Kretek International, Inc., parent company of Tobacco Media Group (TMG), the publisher of Tobacco Business Magazine and owner of the Tobacco Plus Expo (TPE), has announced its decision not to exhibit at the Premium Cigar Association (PCA) trade show this July.
This decision affects all of the company’s subsidiaries, including Ventura Cigar Company and Philips & King International, Inc. Historically, Kretek has been a major presence at the PCA trade show, formerly known as the International Premium Cigar & Pipe Retailers Association (IPCPR) and according to a press release from the company, this decision was not made lightly. Kretek has had a presence at the trade show for over 35 years, dating back to when the trade show was known as the RTDA, and Phillips & King has been a buyer and exhibitor at the show for over 50 years.
“We have always treated the PCA trade show as a smart launching pad for new releases and the best opportunity for retailers and suppliers to meet and build strong relationships,” says Sean Cassar, president of Kretek International, Inc. “We’ve enjoyed learning about industry trends while receiving some of the biggest orders of the year at the show. The decision to move away from PCA was not an easy one, but after reviewing the state of the industry and our business, we recognize that our goals are not aligned.”
In a press release, Kretek went on to state that it believes that all cigar manufacturers and importer should be working together, willing to openly discuss and manage efforts, as part of the PCA rebranding initiatives. The rebranding efforts must direct the premium cigar legislative and regulatory endeavors in order to get the most benefit from the collective financial contributions made by the industry rather than splinter the industry into separate entities as is occurring this year.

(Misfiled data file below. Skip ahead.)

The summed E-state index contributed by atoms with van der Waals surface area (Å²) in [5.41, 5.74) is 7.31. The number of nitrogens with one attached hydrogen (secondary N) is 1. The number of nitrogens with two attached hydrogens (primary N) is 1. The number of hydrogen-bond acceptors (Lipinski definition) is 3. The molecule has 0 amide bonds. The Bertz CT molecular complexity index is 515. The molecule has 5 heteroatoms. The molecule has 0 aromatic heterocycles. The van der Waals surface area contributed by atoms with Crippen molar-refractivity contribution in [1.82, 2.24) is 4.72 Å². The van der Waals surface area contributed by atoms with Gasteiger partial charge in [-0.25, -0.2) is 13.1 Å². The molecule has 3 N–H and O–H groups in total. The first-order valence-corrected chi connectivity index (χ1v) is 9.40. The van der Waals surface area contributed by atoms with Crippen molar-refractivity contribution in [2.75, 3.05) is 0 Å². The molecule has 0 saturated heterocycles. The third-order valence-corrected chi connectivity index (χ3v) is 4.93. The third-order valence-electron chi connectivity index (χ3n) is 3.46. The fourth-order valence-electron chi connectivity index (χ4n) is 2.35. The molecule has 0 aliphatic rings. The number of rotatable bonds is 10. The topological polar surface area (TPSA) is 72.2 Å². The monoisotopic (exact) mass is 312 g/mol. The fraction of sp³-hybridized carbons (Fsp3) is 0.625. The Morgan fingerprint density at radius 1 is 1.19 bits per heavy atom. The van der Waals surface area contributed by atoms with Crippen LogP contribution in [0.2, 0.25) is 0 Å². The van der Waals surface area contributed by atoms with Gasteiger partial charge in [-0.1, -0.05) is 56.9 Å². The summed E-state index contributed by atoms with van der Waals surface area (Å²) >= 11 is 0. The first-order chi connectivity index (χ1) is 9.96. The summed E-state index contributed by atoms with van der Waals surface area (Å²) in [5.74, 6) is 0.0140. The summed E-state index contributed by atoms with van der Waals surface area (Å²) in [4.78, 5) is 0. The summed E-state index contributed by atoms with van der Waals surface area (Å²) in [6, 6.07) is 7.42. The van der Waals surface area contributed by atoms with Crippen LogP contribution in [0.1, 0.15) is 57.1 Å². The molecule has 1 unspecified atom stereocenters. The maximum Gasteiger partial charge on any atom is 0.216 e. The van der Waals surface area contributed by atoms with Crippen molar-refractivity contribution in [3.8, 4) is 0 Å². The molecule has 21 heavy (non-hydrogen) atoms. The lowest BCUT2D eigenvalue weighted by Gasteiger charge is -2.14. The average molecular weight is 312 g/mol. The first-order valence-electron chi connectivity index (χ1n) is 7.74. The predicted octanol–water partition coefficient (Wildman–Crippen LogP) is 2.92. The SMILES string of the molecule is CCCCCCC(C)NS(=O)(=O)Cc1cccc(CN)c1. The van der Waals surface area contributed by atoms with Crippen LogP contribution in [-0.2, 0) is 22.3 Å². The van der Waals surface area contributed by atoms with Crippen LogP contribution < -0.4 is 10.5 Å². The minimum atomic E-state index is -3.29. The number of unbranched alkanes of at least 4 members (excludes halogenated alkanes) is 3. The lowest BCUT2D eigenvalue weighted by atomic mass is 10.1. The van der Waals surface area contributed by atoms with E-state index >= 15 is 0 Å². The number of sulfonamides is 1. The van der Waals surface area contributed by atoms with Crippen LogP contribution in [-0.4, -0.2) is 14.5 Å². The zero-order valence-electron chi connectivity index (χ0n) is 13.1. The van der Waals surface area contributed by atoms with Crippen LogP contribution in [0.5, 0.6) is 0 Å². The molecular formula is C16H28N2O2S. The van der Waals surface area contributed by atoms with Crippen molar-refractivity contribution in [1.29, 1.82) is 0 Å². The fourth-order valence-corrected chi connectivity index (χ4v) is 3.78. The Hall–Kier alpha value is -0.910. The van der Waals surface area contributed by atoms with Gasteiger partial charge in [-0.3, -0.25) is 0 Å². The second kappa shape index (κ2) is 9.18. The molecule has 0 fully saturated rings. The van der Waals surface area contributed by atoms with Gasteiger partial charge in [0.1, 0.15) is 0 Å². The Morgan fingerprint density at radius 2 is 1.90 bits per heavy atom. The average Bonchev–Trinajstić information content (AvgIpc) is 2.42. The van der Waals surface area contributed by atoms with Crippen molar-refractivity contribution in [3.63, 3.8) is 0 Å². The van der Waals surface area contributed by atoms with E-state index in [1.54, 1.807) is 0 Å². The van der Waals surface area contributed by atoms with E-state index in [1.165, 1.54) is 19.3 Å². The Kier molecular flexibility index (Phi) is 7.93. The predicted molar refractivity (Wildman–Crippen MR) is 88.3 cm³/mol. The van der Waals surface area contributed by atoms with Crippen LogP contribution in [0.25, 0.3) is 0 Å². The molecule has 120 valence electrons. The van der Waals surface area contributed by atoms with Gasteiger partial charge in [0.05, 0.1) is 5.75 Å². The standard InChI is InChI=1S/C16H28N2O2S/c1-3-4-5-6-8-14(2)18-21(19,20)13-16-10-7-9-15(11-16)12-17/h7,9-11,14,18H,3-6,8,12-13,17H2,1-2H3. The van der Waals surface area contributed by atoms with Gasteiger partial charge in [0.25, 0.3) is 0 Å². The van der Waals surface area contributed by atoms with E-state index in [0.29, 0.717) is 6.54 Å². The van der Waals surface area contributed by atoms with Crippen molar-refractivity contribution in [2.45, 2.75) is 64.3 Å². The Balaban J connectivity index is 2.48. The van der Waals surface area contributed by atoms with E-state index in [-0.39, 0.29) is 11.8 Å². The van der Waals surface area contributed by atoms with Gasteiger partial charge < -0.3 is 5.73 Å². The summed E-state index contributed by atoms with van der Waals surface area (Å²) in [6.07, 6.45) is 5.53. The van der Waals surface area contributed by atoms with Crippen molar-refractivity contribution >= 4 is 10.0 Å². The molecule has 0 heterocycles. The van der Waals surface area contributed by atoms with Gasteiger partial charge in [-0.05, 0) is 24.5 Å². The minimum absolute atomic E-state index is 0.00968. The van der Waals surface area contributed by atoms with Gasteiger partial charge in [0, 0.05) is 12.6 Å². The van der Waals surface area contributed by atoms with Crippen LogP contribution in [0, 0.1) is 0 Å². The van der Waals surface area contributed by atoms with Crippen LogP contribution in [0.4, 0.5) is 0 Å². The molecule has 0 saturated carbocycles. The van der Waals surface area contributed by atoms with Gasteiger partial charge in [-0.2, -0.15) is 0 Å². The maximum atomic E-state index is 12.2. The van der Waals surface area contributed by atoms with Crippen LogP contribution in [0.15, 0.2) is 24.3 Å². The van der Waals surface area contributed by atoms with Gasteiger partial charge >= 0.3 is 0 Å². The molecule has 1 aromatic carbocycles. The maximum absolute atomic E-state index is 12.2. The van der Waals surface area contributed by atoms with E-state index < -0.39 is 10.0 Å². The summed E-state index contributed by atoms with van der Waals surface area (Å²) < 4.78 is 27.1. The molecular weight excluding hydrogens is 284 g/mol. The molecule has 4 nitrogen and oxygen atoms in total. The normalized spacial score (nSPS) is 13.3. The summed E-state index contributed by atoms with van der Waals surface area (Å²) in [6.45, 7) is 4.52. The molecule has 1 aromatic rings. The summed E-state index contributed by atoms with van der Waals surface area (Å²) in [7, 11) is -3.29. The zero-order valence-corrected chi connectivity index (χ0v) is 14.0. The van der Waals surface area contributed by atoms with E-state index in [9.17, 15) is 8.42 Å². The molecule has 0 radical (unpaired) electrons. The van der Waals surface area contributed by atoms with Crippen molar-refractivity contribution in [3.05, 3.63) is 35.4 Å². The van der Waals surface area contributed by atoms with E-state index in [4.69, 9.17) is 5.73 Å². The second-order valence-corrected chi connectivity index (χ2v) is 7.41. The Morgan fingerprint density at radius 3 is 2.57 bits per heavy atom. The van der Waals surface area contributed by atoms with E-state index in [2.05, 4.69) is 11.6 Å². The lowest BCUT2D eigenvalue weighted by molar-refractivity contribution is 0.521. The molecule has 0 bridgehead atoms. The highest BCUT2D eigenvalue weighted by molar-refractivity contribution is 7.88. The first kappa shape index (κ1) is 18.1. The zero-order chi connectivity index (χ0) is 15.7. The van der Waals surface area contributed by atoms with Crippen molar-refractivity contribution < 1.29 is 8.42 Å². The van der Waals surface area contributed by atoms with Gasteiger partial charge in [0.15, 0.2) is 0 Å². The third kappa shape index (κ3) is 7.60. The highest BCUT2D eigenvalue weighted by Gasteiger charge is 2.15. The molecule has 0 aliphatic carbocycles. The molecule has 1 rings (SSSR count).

Kretek International also questions the direction and focus of the PCA, which it says seems to “sacrifice segments of the industry inhales of saving others.” While the tactics may seem logical, the press release states, Kretek does not believe the end result will be favorable if the course isn’t changed.
“Our Canadian subsidiary operated under this exact pretense,” says Cassar in the press release. “And the results were devastating. Driven primarily through big tobacco’s efforts, the market went dark, cigar stores lost their ability to have smoking lounges, stores could no longer advertise products, and in the end the market went to plain packaging across all categories. Small, independent family businesses in this environment had taken the approach that it was better to give up an arm to save the body. But in the end the regulators took both the arms, the legs, and whatever else they could find. And we’re just not willing to go down that road-especially when we know the outcome.”
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